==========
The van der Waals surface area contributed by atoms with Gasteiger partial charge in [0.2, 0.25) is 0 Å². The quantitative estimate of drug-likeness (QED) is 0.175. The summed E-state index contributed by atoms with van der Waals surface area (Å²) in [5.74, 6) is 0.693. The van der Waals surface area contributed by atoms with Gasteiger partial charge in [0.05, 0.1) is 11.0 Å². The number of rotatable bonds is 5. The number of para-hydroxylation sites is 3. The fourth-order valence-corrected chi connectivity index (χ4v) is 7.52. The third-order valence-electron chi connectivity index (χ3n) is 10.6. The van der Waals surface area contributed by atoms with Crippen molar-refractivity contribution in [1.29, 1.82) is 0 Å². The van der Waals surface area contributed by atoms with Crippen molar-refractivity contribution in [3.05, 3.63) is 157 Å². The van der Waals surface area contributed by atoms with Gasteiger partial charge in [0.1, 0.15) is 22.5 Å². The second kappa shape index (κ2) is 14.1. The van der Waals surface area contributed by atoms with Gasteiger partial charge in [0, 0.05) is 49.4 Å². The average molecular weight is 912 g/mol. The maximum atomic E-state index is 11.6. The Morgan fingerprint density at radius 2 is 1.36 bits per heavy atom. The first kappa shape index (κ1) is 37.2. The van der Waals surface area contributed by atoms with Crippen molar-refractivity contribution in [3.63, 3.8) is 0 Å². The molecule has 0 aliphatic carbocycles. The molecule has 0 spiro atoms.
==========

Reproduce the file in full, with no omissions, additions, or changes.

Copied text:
The van der Waals surface area contributed by atoms with Gasteiger partial charge in [0.2, 0.25) is 0 Å². The quantitative estimate of drug-likeness (QED) is 0.175. The summed E-state index contributed by atoms with van der Waals surface area (Å²) in [5.74, 6) is 0.693. The van der Waals surface area contributed by atoms with Gasteiger partial charge in [0.05, 0.1) is 11.0 Å². The number of rotatable bonds is 5. The number of para-hydroxylation sites is 3. The fourth-order valence-corrected chi connectivity index (χ4v) is 7.52. The third-order valence-electron chi connectivity index (χ3n) is 10.6. The van der Waals surface area contributed by atoms with Crippen molar-refractivity contribution in [1.29, 1.82) is 0 Å². The van der Waals surface area contributed by atoms with Crippen molar-refractivity contribution in [3.05, 3.63) is 157 Å². The van der Waals surface area contributed by atoms with Gasteiger partial charge in [0.1, 0.15) is 22.5 Å². The second kappa shape index (κ2) is 14.1. The van der Waals surface area contributed by atoms with Gasteiger partial charge in [0, 0.05) is 49.4 Å². The average molecular weight is 912 g/mol. The maximum atomic E-state index is 11.6. The Morgan fingerprint density at radius 2 is 1.36 bits per heavy atom. The first kappa shape index (κ1) is 37.2. The van der Waals surface area contributed by atoms with Crippen molar-refractivity contribution in [3.63, 3.8) is 0 Å². The molecule has 0 aliphatic carbocycles. The molecule has 0 spiro atoms.